Night Vision, A. Kottabos, Hilary Term, 1877.

Nightingale and the Rose, The. La Plume, December 15, 1900. In 'The Happy Prince and Other Tales.'

Note on Some Modern Poets, A. Woman's World, December, 1888.

Oh! Beautiful Star. (Three verses of 'Under the Balcony'). Set to music by Lawrence Kellie. Robert Cocks & Co., 1892.

On Criticism; with some Remarks on the Importance of doing Nothing. Nineteenth Century, July, September, 1890. In 'Intentions.'

Pen, Pencil, and Poison: A Study. Fortnightly Review, January, 1889. In 'Intentions.'

Phrases and Philosophies for the Use of the Young. Chameleon, 1894 (December).

Phêdre. See 'To Sarah Bernhardt.'

Picture of Dorian Gray, The (13 Chapters). Lippincott's Monthly Magazine, July, 1890.

[Pg 99]Picture of Dorian Gray, The (20 Chapters). Ward, Lock & Co., 1891 (July 1). New Edition, 1894 (October 1).

Picture of Dorian Gray, The. (Replies to Criticism of). Daily Chronicle, July 2, 1890. Scots Observer, July 12, August 2, 16, 1890.

Poems. David Bogue, 1881 (July). 5th Edition, 1882. Elkin Mathews & John Lane, 1892 (May 26).

Poems in Prose. Fortnightly Review, July, 1894.

Πόντος Ἀτρύγετος. Irish Monthly, December, 1877.

Portia. World, January 14, 1880.

Portrait of Mr. W. H., The. Blackwood's Edinburgh Magazine, July, 1889[6].

Preface to 'Dorian Gray,' A. Fortnightly Review, March, 1891.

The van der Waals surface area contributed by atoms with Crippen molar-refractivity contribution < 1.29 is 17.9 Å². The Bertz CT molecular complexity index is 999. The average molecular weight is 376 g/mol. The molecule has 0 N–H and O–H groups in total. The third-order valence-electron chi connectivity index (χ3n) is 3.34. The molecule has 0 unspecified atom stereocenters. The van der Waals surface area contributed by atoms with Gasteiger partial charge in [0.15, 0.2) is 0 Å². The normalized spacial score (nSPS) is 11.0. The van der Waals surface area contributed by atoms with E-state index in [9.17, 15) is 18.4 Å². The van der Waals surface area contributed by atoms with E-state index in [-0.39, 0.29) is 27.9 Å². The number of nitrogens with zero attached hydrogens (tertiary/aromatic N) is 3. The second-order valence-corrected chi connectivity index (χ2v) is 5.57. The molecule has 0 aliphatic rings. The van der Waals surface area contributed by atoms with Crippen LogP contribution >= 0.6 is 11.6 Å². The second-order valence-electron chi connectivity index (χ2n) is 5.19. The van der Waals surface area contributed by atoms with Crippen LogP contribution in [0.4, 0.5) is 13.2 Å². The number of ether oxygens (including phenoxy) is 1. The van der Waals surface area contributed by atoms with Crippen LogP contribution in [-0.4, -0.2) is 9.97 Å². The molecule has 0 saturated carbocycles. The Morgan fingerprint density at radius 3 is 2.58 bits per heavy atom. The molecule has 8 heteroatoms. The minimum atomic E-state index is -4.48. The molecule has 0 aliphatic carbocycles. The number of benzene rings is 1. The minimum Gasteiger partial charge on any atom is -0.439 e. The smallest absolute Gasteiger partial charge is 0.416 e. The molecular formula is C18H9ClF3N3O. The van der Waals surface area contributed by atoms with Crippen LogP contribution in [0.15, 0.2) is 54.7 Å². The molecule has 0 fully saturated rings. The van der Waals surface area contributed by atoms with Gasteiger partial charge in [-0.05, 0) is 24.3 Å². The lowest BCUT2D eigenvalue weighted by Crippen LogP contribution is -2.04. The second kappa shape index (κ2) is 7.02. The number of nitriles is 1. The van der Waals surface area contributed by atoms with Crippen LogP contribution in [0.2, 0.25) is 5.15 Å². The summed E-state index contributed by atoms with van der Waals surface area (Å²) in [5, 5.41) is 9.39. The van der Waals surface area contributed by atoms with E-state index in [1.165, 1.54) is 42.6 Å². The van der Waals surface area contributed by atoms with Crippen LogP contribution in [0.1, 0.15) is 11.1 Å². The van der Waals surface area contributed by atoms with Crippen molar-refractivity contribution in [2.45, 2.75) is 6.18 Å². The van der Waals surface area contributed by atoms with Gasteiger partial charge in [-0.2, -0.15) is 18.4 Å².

Puppets and Actors. Daily Telegraph, February?, 1892[7].

Queen Henrietta Maria (Charles I., act iii.). World, July 16, 1879.

Ravenna. T. Shrimpton & Son, Oxford, 1878 (June).

[Pg 100]Remarkable Rocket, The. In 'The Happy Prince and Other Tales.'

Requiescat. Dublin Verses, by Members of Trinity College. Elkin Mathews, 1895.

Rise of Historical Criticism, The. Privately printed. America, 1905[8].

Rose of Love and with a Rose's Thorns. See Δηξίθυμον Ἔρωτος Ἄνθος.

Roses and Rue. Midsummer Dreams, Summer Number of Society, July, 1885.

Salomé (French Edition.) Librairie de l'Art Indépendant, Paris, 1893 (February 22).

Salome (English Edition). Elkin Mathews & John Lane, 1894 (February 9).

Salve Saturnia Tellus. Irish Monthly, June, 1877.

Selfish Giant, The. In 'The Happy Prince and Other Tales.'

Sen Artysty; or, the Artist's Dream. See 'Artist's Dream, The.'

Shakespeare and Stage Costume. Nineteenth Century, May, 1885. In 'Intentions.'

Some Cruelties of Prison Life. See 'Case of Warder Martin, The,' and 'Children in Prison.'

Some Literary Notes. Woman's World, January to June, 1889.

Relation of Dress to Art, The. Pall Mall Gazette, February 28, 1885.

[Pg 101]Soul of Man under Socialism, The. Fortnightly Review, February, 1891[9].

Sphinx, The. Elkin Mathews & John Lane, 1894 (September 29).

Sphinx without a Secret, The. See 'Lady Alroy.'

Star-Child, The. In 'A House of Pomegranates.'

Teacher of Wisdom, The. In 'Poems in Prose.'

Theocritus. Ballades and Rondeaus. Selected by Gleeson White. Walter Scott Publishing Co., 1889 (June 30)[10].

Θρηνῳδία. Kottabos, Michaelmas Term, 1876.

To Milton. Poets and Poetry of the Century, Edited by A. H. Miles, Vol. viii, 1891, 1898.

To My Wife: with a Copy of My Poems. Book-Song, Elliot Stock, 1893.

To Sarah Bernhardt. World, June 11, 1879.

Tomb of Keats, The. Irish Monthly, July, 1877.

True Function and Value of Criticism, The. See 'Critic as Artist, The,' and 'On Criticism.'

[Pg 102]True Knowledge, The. Irish Monthly, September, 1876[11].

Truth of Masks, The. See 'Shakespeare and Stage Costume.'

Under the Balcony. Shaksperean Show-Book (May 29, 1884). See 'Oh! Beautiful Star!'